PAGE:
Domain stalking is a term I came up with to describe the act of catching a company in the error of not renewing thier domain names on-time and saving thier butts and having fun by paying for them. The inner glee that can be generated by having a $900 million dollar company thanking you for saving thier butt.
The idea first appeared a couple years ago in December 1999. During Christmas, Michael Chaney noticed Microsoft's Hotmail was down. What he noticed and what MS did'nt, was that the passport domain had expired and the system pulled the plug. So all he did was whip out his credit card and pay for it, thereby reviving Hotmail. All the gory details are at doublewide.net
My foray started almost exactly one year later.
After the above passport situation I took it upon myself to note down the renewal dates of various big-name Anti-Virus companies domain names and checked them a day or 2 before hand to see if they had been renewed or not, just to see if any would forget. It did'nt take long. In early January 2001 I noticed that NAI.com (Network associates main site) was due for renewal. I checked the whois record and they had renewed it for about 10 years, so I would'nt bee able to do anything with that one for a while. On a whim I checked the full name of NetworkAssociates.com and found to my glee, they had neglected to renew the domain and it was about 40 days overdue (generally at 45 days the plug gets pulled). Since I did'nt have any room left on my credit card (I was'nt my normal grinch at christmas) I called Rob Rosenberger of vmyths whom I'd had previous dealings and I knew he'd see the fun to be had. Rob Paid for the domain and then put up a rather humerous article on his site about the situation (archived here) and a press release to every reporter and virus researcher he knew. All we wanted was some fun and for NAI to re-imburse Rob the cost of the registration to the Muscular Distropy Society. In the end Gene Hodges, head of the Mcafee division of NAI saw the humor and ordered a $1000 donation to the Muscular Distrophy Society for us. The warm feeling you get from something like that can't be matched (well I can think of a few things).
Fast forward to September 2001. In my usual checks of domains I checked out Norton.com, the Symantec product line. Much to my entertainment, it was about 2 days from expiring. I checked it a couple times a day after that to make sure that no-one had caought it and even let it go 48 hours overdue to make sure payment was not just stuck in transit. No such luck on Symantecs part. So I whipped out my credit card and unloaded $35 to pay for the domain and keep it on-line. I sent a nice e-mail to the domain administrative contact, nicely explaining what happened and how I helped them and my cell # to get ahold of me. a couple hours later, my phone rang. It was the manager of the domain contact who was very thankful for my help. It appears that up until recently, each department was responsible for their domains and thier re-registration. They own over a hundred domains and as such, it can get a little un-ruly, so they were moving to a centralized system, but Norton.com had'nt been moved thier yet and fell through the cracks. They immediatly offered to recoup me the $35 fee, but I had them send it to the Red-Cross instead (they really need it more than I do). They also offered product, but as a linux user, most of it's not useful for me (though a velociraptor firewall would be useful, hint,hint). I also hinted that the competition donated more than that for a similar situation and that they would'nt want to appear cheap now would they? I'm still waiting for a letter from them letting me know what all they did. When I get it, I'll post it along.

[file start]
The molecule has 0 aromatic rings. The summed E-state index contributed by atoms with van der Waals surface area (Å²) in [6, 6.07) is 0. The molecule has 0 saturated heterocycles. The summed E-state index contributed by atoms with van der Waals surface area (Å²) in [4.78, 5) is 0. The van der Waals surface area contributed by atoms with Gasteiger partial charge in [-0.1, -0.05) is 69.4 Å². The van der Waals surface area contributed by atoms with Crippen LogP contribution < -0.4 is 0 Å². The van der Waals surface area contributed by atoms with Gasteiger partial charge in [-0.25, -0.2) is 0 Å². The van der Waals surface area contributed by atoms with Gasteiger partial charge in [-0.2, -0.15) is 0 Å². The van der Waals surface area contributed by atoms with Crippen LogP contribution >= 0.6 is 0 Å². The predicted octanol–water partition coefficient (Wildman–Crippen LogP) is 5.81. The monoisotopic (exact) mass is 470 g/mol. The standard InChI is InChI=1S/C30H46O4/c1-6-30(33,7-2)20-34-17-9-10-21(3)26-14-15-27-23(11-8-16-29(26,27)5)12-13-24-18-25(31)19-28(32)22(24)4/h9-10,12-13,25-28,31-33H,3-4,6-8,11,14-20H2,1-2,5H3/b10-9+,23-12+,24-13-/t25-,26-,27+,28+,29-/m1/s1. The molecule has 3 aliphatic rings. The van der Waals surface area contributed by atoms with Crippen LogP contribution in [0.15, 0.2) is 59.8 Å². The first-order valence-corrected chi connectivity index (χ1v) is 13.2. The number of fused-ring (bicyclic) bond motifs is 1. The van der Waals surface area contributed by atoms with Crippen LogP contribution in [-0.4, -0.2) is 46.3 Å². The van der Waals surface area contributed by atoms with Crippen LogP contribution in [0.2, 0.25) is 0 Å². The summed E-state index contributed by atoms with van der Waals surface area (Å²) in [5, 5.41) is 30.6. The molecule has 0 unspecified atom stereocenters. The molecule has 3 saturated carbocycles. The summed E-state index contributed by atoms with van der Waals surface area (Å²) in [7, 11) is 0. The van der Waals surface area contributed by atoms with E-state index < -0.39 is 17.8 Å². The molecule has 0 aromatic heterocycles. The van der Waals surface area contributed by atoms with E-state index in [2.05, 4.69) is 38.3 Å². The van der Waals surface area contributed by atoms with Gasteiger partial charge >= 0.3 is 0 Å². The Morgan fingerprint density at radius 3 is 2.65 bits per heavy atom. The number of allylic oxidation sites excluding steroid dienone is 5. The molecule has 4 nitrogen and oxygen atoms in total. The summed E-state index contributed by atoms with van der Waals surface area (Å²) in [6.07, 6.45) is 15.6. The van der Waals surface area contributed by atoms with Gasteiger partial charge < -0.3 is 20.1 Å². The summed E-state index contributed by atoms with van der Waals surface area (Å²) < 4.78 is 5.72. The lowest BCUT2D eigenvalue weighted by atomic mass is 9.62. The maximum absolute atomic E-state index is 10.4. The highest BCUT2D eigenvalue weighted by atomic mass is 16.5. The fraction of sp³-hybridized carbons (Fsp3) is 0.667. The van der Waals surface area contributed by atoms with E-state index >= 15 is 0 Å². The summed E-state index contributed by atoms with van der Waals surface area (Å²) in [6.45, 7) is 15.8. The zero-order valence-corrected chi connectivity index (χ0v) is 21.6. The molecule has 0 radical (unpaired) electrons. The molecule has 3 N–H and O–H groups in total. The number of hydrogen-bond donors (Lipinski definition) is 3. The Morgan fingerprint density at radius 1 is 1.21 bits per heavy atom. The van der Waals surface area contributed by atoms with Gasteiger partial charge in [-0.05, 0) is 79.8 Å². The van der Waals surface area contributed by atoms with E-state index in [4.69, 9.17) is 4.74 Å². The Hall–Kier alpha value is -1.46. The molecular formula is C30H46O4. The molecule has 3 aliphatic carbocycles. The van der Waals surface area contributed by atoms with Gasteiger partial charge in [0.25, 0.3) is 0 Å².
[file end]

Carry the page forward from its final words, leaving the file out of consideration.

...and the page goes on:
The fun from all this is in the fact that a little computer security enthusiest in Canada can catch these companies in dumb errors, kind of an "Emperors new clothes" situation. These are companies that if you even have a domain that looks like any of thier intellectual property, they turn around and sue your pants off (Check this out) even if you have every right to have that property. The first rule of intellectual property is that if you want to hold it, you have to defend it. What would happen if I just let the domain lapse and go back on the block? I'd probobly get my ass sued. At least this way I can get thier attention, a soapbox, and do some good for a charity, all at the same time.
What you can do.
Is there a company you'd like to bring down a notch? It's easy. Just find out what domains they own (often listed on thier sites, or through any one of a number of nameserver searches) and just monitor them. Play watchdog. If you get lucky and pay for one, make sure to let them know in a nice and polite way. A phone call or e-mail to the Admin contact letting them know they slipped up will often get a quick response. Just simply ask for re-imbursement (DO NOT DEMAND MORE!! This becomes extorsion really easily and get really messy). They should legally refund you the fee, but now you can lay a guilt trip on them and levereage that for donations to charity, thank you letters, or maybe the chance to talk to the head of the company to let them know why you don't like them.
Use your imagination, be polite and patient and don't get too cocky. These guys usually have lawyers and are really legal trigger happy when you go near intellectual property
If you successfully stalk a domain, let me know and I'll post your experience. This could be the start of something interesting